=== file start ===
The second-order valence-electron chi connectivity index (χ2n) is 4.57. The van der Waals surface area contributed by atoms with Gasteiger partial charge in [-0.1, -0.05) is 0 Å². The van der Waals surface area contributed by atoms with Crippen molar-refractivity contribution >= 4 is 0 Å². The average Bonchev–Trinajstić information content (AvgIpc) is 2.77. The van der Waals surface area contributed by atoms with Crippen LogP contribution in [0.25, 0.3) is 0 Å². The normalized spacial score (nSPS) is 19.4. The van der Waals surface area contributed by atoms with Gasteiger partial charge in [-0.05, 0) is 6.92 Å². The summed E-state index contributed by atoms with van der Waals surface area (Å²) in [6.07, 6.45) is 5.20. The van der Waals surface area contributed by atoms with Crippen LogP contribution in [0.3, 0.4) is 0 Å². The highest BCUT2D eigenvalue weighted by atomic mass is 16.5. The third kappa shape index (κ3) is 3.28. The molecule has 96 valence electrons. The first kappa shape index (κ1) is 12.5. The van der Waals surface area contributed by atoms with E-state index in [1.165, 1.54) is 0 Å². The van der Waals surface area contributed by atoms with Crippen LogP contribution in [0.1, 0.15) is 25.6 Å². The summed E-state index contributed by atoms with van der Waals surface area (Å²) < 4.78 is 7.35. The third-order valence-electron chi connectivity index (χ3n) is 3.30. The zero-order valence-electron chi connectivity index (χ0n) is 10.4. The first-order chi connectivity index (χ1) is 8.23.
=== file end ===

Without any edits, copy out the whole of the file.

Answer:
The second-order valence-electron chi connectivity index (χ2n) is 4.57. The van der Waals surface area contributed by atoms with Gasteiger partial charge in [-0.1, -0.05) is 0 Å². The van der Waals surface area contributed by atoms with Crippen molar-refractivity contribution >= 4 is 0 Å². The average Bonchev–Trinajstić information content (AvgIpc) is 2.77. The van der Waals surface area contributed by atoms with Crippen LogP contribution in [0.25, 0.3) is 0 Å². The normalized spacial score (nSPS) is 19.4. The van der Waals surface area contributed by atoms with Gasteiger partial charge in [-0.05, 0) is 6.92 Å². The summed E-state index contributed by atoms with van der Waals surface area (Å²) in [6.07, 6.45) is 5.20. The van der Waals surface area contributed by atoms with Crippen LogP contribution in [0.3, 0.4) is 0 Å². The highest BCUT2D eigenvalue weighted by atomic mass is 16.5. The third kappa shape index (κ3) is 3.28. The molecule has 96 valence electrons. The first kappa shape index (κ1) is 12.5. The van der Waals surface area contributed by atoms with E-state index in [1.165, 1.54) is 0 Å². The van der Waals surface area contributed by atoms with Crippen LogP contribution in [0.1, 0.15) is 25.6 Å². The summed E-state index contributed by atoms with van der Waals surface area (Å²) < 4.78 is 7.35. The third-order valence-electron chi connectivity index (χ3n) is 3.30. The zero-order valence-electron chi connectivity index (χ0n) is 10.4. The first-order chi connectivity index (χ1) is 8.23.